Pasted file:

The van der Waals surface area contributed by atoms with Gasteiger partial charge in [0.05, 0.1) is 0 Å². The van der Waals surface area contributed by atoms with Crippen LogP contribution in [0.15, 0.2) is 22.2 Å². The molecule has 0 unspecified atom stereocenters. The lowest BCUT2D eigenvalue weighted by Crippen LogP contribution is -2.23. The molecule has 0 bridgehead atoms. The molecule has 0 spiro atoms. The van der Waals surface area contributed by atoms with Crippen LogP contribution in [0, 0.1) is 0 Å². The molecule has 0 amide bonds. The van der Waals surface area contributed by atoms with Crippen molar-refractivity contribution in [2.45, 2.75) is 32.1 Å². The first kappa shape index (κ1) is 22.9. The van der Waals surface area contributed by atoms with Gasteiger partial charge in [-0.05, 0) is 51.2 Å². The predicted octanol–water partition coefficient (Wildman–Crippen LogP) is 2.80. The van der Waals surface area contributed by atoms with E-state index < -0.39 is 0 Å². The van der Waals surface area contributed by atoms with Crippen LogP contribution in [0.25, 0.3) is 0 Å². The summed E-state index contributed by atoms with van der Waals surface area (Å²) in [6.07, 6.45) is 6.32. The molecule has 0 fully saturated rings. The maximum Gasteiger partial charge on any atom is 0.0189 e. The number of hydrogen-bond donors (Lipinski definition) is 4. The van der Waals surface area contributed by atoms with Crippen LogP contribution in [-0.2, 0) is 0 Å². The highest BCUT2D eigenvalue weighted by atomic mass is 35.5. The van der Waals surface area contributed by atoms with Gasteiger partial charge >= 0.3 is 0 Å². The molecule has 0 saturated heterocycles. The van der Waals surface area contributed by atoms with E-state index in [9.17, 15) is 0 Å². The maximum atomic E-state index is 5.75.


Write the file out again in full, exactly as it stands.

The van der Waals surface area contributed by atoms with Gasteiger partial charge in [0.05, 0.1) is 0 Å². The van der Waals surface area contributed by atoms with Crippen LogP contribution in [0.15, 0.2) is 22.2 Å². The molecule has 0 unspecified atom stereocenters. The lowest BCUT2D eigenvalue weighted by Crippen LogP contribution is -2.23. The molecule has 0 bridgehead atoms. The molecule has 0 spiro atoms. The van der Waals surface area contributed by atoms with Crippen LogP contribution in [0, 0.1) is 0 Å². The molecule has 0 amide bonds. The van der Waals surface area contributed by atoms with Crippen molar-refractivity contribution in [2.45, 2.75) is 32.1 Å². The first kappa shape index (κ1) is 22.9. The van der Waals surface area contributed by atoms with Gasteiger partial charge in [-0.05, 0) is 51.2 Å². The predicted octanol–water partition coefficient (Wildman–Crippen LogP) is 2.80. The van der Waals surface area contributed by atoms with E-state index < -0.39 is 0 Å². The van der Waals surface area contributed by atoms with Crippen LogP contribution in [0.25, 0.3) is 0 Å². The summed E-state index contributed by atoms with van der Waals surface area (Å²) in [6.07, 6.45) is 6.32. The molecule has 0 fully saturated rings. The maximum Gasteiger partial charge on any atom is 0.0189 e. The number of hydrogen-bond donors (Lipinski definition) is 4. The van der Waals surface area contributed by atoms with Crippen LogP contribution in [-0.2, 0) is 0 Å². The highest BCUT2D eigenvalue weighted by atomic mass is 35.5. The van der Waals surface area contributed by atoms with Gasteiger partial charge >= 0.3 is 0 Å². The molecule has 0 saturated heterocycles. The van der Waals surface area contributed by atoms with E-state index in [9.17, 15) is 0 Å². The maximum atomic E-state index is 5.75.